My friend tells me that she chooses one day of the week and spends 6 to 10 hours on all her least favorite, most annoying tasks. On that one day, she accomplishes everything she must do but does not want to do. Because she devotes this one day to these undesirable tasks, it frees her mind for the rest of her work week.
Otherwise, these tasks clutter her to-do list all week long. They tyrannize! They demand!
I nod my head in agreement because that’s the only way I have peace of mind about my housecleaning. I only clean on Saturday mornings because that way, for the rest of the week, I’m not worried about it. If the bathroom is dirty on Wednesday, I don’t think about it; that’s Saturday’s task. If the floor needs scrubbing on Thursday, I don’t let it nag at my soul. That’s for Saturday morning.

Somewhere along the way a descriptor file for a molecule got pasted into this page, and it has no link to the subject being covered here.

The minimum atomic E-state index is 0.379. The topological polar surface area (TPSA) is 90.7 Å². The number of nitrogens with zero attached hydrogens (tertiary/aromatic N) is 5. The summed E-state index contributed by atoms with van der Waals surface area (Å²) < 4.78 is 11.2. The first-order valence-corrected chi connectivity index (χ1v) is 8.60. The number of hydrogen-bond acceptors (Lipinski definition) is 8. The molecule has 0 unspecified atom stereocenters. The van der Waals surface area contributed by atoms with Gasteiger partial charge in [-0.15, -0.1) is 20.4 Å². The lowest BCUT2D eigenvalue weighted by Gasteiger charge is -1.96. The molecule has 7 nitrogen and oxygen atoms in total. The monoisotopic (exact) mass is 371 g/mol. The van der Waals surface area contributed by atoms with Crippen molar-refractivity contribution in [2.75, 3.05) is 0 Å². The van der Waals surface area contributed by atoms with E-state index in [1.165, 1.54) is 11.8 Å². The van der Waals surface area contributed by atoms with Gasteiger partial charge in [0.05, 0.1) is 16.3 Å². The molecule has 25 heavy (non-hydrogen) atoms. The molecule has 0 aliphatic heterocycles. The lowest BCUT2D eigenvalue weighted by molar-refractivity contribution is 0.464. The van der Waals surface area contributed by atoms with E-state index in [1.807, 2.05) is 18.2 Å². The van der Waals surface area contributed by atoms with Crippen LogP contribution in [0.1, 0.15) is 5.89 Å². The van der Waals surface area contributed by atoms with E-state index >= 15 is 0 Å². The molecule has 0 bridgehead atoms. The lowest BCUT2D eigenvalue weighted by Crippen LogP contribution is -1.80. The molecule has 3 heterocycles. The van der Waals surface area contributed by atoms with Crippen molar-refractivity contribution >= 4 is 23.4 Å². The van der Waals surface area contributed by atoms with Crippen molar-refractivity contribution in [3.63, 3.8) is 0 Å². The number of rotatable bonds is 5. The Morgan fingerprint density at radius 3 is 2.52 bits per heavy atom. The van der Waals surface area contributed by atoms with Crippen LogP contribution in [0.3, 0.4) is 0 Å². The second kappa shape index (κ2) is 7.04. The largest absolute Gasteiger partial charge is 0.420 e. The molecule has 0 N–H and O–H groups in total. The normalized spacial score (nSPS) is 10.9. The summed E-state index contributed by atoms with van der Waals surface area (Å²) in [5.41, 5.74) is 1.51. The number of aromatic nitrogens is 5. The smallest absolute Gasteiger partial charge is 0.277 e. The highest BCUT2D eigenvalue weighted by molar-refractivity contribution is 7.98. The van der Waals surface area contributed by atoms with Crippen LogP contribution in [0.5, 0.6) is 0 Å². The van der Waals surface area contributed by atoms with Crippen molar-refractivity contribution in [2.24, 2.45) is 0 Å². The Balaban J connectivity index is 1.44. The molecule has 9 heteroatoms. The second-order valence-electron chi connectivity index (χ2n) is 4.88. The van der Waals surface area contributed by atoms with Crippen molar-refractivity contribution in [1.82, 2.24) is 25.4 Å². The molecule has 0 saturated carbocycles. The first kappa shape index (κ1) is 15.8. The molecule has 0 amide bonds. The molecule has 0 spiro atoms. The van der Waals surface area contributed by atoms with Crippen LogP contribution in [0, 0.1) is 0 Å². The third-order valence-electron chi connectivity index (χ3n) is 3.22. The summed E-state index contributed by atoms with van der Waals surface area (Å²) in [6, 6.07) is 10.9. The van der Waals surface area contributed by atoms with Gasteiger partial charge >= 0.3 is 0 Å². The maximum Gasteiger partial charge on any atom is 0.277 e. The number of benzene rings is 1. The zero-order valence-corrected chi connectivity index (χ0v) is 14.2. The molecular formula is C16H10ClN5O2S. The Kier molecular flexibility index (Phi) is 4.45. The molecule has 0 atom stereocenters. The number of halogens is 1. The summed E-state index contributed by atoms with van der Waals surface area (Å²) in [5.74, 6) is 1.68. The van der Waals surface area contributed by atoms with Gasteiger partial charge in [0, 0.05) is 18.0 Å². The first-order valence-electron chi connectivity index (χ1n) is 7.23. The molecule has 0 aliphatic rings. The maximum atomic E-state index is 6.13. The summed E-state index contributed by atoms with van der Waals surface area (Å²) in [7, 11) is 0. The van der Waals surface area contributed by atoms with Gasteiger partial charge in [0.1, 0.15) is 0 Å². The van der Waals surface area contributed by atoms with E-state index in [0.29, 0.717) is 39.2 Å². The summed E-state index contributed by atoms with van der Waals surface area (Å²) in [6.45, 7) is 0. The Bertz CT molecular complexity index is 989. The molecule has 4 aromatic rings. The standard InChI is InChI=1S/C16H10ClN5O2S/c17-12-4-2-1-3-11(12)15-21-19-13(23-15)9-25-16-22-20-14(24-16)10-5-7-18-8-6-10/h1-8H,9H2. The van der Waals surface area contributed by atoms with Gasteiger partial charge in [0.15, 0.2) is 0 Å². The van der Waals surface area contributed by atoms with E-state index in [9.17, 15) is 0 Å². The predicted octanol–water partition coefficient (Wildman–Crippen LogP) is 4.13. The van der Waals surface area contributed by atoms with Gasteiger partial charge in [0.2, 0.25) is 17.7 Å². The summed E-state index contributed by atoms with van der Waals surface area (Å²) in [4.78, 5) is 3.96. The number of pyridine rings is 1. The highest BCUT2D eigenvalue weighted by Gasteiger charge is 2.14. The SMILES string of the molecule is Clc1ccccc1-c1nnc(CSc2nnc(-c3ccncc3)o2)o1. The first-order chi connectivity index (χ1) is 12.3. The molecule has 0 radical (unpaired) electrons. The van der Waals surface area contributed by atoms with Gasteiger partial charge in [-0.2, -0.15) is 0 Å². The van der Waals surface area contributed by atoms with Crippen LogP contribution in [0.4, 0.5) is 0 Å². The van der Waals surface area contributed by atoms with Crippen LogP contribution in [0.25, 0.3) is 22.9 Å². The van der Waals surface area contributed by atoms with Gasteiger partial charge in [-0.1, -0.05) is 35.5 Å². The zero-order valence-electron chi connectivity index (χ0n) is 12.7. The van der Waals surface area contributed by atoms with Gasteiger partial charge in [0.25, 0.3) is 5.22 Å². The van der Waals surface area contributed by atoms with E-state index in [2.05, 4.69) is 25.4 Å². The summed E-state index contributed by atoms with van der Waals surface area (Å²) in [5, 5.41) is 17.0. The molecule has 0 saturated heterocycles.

More and more, I’m meeting successful and organized people who compartmentalize their weeks. With this kind of organized mind, I can only worry about my manuscripts, for example, on Tuesday and Thursday and my grading and course preparation on Monday and Wednesday.
I’m thinking more and more about freeing up the mental space to work better and more enjoyably. Designating days for certain tasks means I’m not controlled by their perceived urgency. I push it aside and out of my brain; this task is for another day.